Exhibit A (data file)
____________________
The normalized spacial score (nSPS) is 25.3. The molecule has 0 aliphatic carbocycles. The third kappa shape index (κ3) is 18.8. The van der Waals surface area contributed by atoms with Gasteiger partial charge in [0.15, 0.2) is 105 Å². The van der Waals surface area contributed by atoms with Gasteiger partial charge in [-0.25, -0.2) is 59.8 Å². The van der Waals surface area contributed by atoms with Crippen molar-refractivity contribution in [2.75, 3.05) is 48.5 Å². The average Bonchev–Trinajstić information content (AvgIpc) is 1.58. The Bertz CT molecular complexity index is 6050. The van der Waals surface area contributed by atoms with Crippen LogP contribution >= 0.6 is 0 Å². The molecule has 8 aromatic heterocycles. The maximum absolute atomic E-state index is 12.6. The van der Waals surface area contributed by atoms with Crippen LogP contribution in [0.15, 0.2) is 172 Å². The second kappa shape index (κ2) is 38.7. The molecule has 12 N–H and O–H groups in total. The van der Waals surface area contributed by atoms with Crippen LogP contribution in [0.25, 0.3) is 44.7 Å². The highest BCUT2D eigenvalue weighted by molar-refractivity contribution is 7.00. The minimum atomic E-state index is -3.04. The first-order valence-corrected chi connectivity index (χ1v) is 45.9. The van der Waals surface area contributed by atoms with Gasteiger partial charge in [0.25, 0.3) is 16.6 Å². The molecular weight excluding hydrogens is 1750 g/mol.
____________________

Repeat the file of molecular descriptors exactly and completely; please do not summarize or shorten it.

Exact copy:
The normalized spacial score (nSPS) is 25.3. The molecule has 0 aliphatic carbocycles. The third kappa shape index (κ3) is 18.8. The van der Waals surface area contributed by atoms with Gasteiger partial charge in [0.15, 0.2) is 105 Å². The van der Waals surface area contributed by atoms with Gasteiger partial charge in [-0.25, -0.2) is 59.8 Å². The van der Waals surface area contributed by atoms with Crippen molar-refractivity contribution in [2.75, 3.05) is 48.5 Å². The average Bonchev–Trinajstić information content (AvgIpc) is 1.58. The Bertz CT molecular complexity index is 6050. The van der Waals surface area contributed by atoms with Crippen LogP contribution >= 0.6 is 0 Å². The molecule has 8 aromatic heterocycles. The maximum absolute atomic E-state index is 12.6. The van der Waals surface area contributed by atoms with Crippen LogP contribution in [0.15, 0.2) is 172 Å². The second kappa shape index (κ2) is 38.7. The molecule has 12 N–H and O–H groups in total. The van der Waals surface area contributed by atoms with Crippen LogP contribution in [0.25, 0.3) is 44.7 Å². The highest BCUT2D eigenvalue weighted by molar-refractivity contribution is 7.00. The minimum atomic E-state index is -3.04. The first-order valence-corrected chi connectivity index (χ1v) is 45.9. The van der Waals surface area contributed by atoms with Gasteiger partial charge in [0.25, 0.3) is 16.6 Å². The molecular weight excluding hydrogens is 1750 g/mol.